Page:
In collaboration with Espace Frans Krajcberg, AWARE invites Kássia Borges for a research residency, to reflect on the place of indigenous women, artists, and activists, in today’s Brazil. During the round table discussion on December 19, Kassia Borges will present a selection of works by Brazilian indigenous women artists, each dealing in her way with the feminine, and will then open a dialogue with artists and activists Yuuwey and Keywa Henri, from French Guiana.
Kássia Borges is a visual artist, researcher, educator, curator at MASP (São Paulo), and indigenous activist. Drawing on her knowledge of the traditional pottery from the Karajá community to which she belongs, she mainly uses clay for her contemporary creations. Her research focuses on origins, womenhood, and genealogy. She is also a member of the MAHKU collective (Mouvement Artistique Huni Kuin), a collective whose practice translates into painting the traditional Huni Kuin songs born of visions provoked during the spiritual ceremonies of Nixi Pae (ayahuasca).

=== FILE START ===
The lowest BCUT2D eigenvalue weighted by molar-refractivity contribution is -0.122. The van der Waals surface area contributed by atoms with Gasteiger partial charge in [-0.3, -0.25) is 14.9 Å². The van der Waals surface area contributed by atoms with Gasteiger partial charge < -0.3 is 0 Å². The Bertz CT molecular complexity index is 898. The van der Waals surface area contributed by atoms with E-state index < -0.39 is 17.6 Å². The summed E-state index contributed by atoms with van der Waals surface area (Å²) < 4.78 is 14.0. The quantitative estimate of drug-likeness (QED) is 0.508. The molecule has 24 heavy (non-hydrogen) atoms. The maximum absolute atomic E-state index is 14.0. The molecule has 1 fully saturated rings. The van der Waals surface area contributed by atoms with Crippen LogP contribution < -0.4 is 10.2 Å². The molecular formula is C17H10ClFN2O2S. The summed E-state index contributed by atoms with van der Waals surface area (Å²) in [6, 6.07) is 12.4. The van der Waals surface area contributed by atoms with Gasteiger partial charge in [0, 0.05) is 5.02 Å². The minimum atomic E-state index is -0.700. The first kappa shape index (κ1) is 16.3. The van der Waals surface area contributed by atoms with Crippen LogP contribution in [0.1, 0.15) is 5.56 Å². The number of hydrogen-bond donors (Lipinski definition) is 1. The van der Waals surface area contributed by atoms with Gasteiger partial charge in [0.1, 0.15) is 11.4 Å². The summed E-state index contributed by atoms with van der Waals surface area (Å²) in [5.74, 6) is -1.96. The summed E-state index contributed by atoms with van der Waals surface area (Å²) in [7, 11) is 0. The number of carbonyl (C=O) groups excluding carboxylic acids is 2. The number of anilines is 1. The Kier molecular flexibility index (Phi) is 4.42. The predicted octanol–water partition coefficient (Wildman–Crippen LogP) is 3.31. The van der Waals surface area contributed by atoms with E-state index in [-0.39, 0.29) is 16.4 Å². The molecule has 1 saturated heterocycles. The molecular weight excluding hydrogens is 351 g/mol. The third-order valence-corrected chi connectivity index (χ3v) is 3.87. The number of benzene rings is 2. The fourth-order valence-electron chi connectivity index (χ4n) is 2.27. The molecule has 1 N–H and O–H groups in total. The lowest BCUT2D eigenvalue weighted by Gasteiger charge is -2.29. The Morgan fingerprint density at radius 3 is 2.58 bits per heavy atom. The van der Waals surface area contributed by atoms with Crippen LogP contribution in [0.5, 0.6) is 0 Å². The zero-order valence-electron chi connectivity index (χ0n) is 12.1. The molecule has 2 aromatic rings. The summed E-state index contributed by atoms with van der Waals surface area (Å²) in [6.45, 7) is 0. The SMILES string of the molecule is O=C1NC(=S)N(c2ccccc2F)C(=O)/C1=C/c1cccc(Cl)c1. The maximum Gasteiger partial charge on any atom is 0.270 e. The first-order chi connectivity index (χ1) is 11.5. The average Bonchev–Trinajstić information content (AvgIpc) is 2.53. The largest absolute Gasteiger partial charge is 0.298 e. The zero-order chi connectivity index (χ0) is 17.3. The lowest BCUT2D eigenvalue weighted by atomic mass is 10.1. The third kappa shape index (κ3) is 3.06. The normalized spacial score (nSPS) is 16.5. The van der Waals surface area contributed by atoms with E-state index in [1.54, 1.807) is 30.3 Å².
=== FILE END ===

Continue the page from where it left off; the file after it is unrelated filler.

Yuuwey Henri is a French-Brazilian thinker, poet, writer, and member of the Kali’na Tilewuyu nation of “Guvane Française”, born in Kourou. Inspired by the visionary, militant, and historic mission led by her father Paul Henri for the indigenous cause in “Guvane Française” in the 80s, Yuuwey works to fortify the preservation of Kalin’a culture and consolidate the indigenous presence in today’s society.
Keywa Henri is the first Kali’na Tilewuyu artist to graduate from the Beaux-Arts de Lyon, in 2022, a Franco-Brazilian born in Kourou. Her practice invests in the field of animation while elaborating a way of thinking around the existences and stories of the Original Peoples of Abya Yala (“The Americas”). Keywa understands animation as a language of transformation, leading her to develop protean projects, drawing on materials that engage in dialogue with her own preoccupations. Drawing on her life experience, she constructs an aesthetic, identity, social and political reflection, with an indigenous and decolonial perspective, working towards indigenous empowerment.
The Villa Vassilieff is accessible to visitors with reduced mobility, thanks to special facilities (access ramp, adapted toilets and elevators).
Several reserved parking spaces are available in the vicinity of the Villa Vassilieff: